Last week a group of fundraising folk had an open table discussion in London about the current mess UK charities are in and what we might do about it. Of course, this was far from the first such conversation fundraisers have had and will be a very long way from the last.
Although there was plenty of frustration about the position fundraisers finds themselves in as a result of a summer of unrelenting attacks from the right wing media and their political allies, the discussion focussed largely on what we all might do practically to improve trust in charities. There were lots of good ideas and many people have implemented positive changes to how they communicate with donors already.
However I did feel that, in a way, we were all missing the point. The natural response of fundraisers whose methods are under attack is to respond by either defending these approaches or to make changes to them. Or both. And that’s not wrong.
But the problem we all have isn’t really about methods of fundraising. It’s about public trust in charities. That has been declining for some time. Our fundraising methods may have contributed to this fall in confidence. Intense media scrutiny will certainly have.
If people don’t trust charities they are more likely to question our fundraising methods and everything else they generally dislike about modern charity. The amounts we pay our staff, for instance. Or paying staff at all. The amount of money that goes to the “cause” and so on.
But these are symptoms, not the real problem.
Nobody wants to hear charity staff or consultants talk about fundraising. Let’s face it, no one really likes fundraising or fundraisers. Sorry, guys. Who wants to be reminded that they only actually give to charity when someone asks them? So, if the debate is about fundraising, it doesn’t matter what we say. We lose.
So let’s change the terms of that debate.
The underlying issue, it seems to me, is that charities as a whole are not making the case for why we are essential to society. We need to remind the public of why charity is of fundamental importance to a healthy society. And remind them of the charities and the causes they love and why.
Those of us who were fundraisers in 2003 will remember the Scottish charity crisis if that year. A commercial company went bust after having raised raised lots of money for cancer charities but keeping most of it for itself. It was messy and horrible. Follow up stories in the media identified other charity scandals. Public confidence in charities fell sharply. By the end of the year, half of all Scots said they wouldn’t give to charity again.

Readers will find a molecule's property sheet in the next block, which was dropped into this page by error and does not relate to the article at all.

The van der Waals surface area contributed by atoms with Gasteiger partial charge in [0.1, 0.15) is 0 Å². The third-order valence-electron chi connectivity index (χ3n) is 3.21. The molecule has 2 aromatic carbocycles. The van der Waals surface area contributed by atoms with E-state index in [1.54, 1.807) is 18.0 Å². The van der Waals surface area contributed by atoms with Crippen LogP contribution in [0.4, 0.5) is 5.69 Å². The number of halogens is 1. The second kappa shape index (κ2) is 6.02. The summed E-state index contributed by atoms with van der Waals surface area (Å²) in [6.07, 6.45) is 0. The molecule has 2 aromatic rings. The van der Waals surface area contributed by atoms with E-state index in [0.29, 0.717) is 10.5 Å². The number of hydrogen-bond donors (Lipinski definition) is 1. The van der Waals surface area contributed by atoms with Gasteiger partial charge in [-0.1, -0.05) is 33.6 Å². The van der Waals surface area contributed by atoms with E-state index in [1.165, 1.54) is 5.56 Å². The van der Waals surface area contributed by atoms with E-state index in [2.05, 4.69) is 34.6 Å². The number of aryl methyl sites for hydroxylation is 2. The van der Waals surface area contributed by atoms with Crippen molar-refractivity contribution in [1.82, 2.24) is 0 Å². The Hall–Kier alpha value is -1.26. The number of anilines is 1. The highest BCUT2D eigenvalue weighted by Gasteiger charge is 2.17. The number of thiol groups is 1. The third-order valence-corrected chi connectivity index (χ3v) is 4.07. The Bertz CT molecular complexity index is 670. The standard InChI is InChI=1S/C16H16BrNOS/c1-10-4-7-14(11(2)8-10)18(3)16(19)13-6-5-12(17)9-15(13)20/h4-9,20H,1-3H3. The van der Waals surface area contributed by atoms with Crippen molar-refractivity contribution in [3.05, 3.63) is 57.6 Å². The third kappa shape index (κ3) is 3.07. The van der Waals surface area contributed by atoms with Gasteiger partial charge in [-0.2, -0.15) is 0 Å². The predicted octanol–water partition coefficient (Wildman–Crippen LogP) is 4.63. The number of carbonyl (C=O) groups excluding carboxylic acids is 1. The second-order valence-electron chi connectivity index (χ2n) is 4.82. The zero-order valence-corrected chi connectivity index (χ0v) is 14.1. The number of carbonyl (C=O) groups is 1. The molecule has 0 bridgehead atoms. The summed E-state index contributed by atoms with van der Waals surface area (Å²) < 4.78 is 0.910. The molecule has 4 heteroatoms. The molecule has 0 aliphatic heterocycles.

This all passed. I bet very few people remember this crisis, even in Scotland and levels of public trust north of the border aren’t very different from the rest of the UK.
What happened? Well, partly, time. People forget and move on. But also Scottish charities came together to run a public campaign on why charity was important. You can read about it here thanks to the invaluable SOFII. How much this contributed to the restoration of public trust is hard to know. But what it definitely did was change the narrative. There was a clear turning of the media tide as large numbers of people, famous and ordinary came out to defend charity.
So, here’s an idea. Why don’t we do this?
Charities raised £12.5bn in the UK last year. Or thereabouts. lets invest 0.01% of that in helping make the public love us once more?
That’s £12.5 million. Funding this is easy. Let each of the top 25 fundraising charities put up £500,000. Don’t tell me they can’t afford it. Of course they can. (Might have to scrap a vanity project or two). They can’t afford not to do it.
And then get our greatest advocates to tell the story. The people we help. And our supporters who are most trusted by the public. The Stephen Frys, David Attenboroughs, Helen Mirrens. And bring to life the amazing, astounding, utterly irreplaceable work that charities do. In the most emotive way possible.
Those people who know me might find it deliciously ironic that I am now advocating an awareness campaign. I know..But this is different I think. We need to move the debate onto the terrain that works for us. That stops politicians and press from seeing us as an interest group to be squashed but as the embodiment of a civic society that touches everyone in the country.
So, CEOs of the top charities. Now is the time, I think we might all reasonably say, for some leadership. Get in a room. Agree a plan. Pony up the dosh.
And lets start changing the story.